Imports into Australia

You can help to look for signs of hitchhiker pests if you:

  • unload, process or transport imported cargo from our ports
  • store, unpack or sell imported goods
  • are a consumer who has recently purchased imported appliances, furniture and imported other goods
  • deal with imported goods on regional properties or farms
  • treat, pack, send or export goods to Australia.

Keep an eye out for anything unusual, especially when dealing with newly imported goods in Australia.

Exports from Australia

We also encourage those involved in the export supply chain to implement measures for minimising any pest and contaminant risks associated with outbound containers.

Giant African snail
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Where to look

Australia is full of native beetles, snails and ants. So how can you tell if what you have found is a hitchhiker pest?

Well, it’s all about where you find the pest (or evidence of it) and if it’s unusual to see it there. You are more likely to find hitchhiker pests in or around items that have recently arrived in Australia from overseas. This includes:

  • shipping containers
  • timber pallets used to transport goods
  • cardboard boxes
  • packaging such as loose fill packaging, plastic stretch film or sticky tape
  • recently imported break bulk cargo and large machinery such as tractors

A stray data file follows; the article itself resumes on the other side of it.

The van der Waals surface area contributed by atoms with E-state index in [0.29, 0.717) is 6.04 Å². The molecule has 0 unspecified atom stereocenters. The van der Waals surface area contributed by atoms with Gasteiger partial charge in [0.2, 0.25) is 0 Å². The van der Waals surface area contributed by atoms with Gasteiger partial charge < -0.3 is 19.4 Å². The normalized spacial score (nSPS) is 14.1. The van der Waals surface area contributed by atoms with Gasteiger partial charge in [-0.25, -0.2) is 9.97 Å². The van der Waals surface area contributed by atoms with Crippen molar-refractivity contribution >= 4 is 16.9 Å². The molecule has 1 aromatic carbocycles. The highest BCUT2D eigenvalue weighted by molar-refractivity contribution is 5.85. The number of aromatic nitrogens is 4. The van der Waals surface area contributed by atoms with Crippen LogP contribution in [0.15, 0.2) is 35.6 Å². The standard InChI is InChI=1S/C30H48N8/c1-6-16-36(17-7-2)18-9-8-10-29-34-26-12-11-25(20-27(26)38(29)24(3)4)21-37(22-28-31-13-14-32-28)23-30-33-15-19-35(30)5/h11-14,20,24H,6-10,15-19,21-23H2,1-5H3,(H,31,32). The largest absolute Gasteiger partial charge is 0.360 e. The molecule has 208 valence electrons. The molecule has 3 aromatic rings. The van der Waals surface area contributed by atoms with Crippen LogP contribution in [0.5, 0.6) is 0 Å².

• warehouses or retail stores containing imported goods
  • homes containing recently purchased goods.

Many shipping containers and imported goods are opened for the first time at ports, depots, warehouses, importer’s premises, retail stores and even personal households. It’s important to be particularly vigilant of hitchhiker pests in these settings.

What to look for

Hitchhiker pests are great at hiding so you might only come across evidence of them. This could be:

  • sawdust and frass (insect droppings and skins)
  • small holes in timber, plastic or cardboard
  • insect eggs and egg masses
  • nests such as those from ants or bees
  • snails in a variety of colours, sizes and forms
  • mud smears and dirt or soil.

In addition, always keep a look out for the pests themselves.

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Some examples of hitchhiker pests include:

Workers

What we are doing

The Australian government is committed to strengthening our biosecurity system.

The hitchhiker pest program aims to address the risk of hitchhiker pests that can be carried via sea containers, their cargoes and associated packaging.

The program is specifically focused on plant arthropod hitchhiker pests that can arrive via sea containers and the cargo they contain.

Learn more about the hitchhiker pest program

Training

Learn more about hitchhiker pests by completing an online Hitchhiker Pest course, available via Plant Health Australia’s Biosecurity Online Training (BOLT) learning management platform.

The training course was produced by Plant Health Australia, the Queensland Department of Agriculture and Fisheries, and the New South Wales Department of Primary Industries.

Resources

Our web pages

*Not all species included on these webpages are considered hitchhiker pests 

External resources

References

Cost of incursion data sourced from: Hafi, A & Addai, D 2014, Economic consequences for species representing different pest groups affecting portfolio industries, ABARES report to client prepared for the Risk branch, DAFF, Canberra, September.

  • *Note: Figures are presented in 2022-23-dollar figure equivalents to account for inflation.

Contact us

Authorised by the Australian Government, Canberra.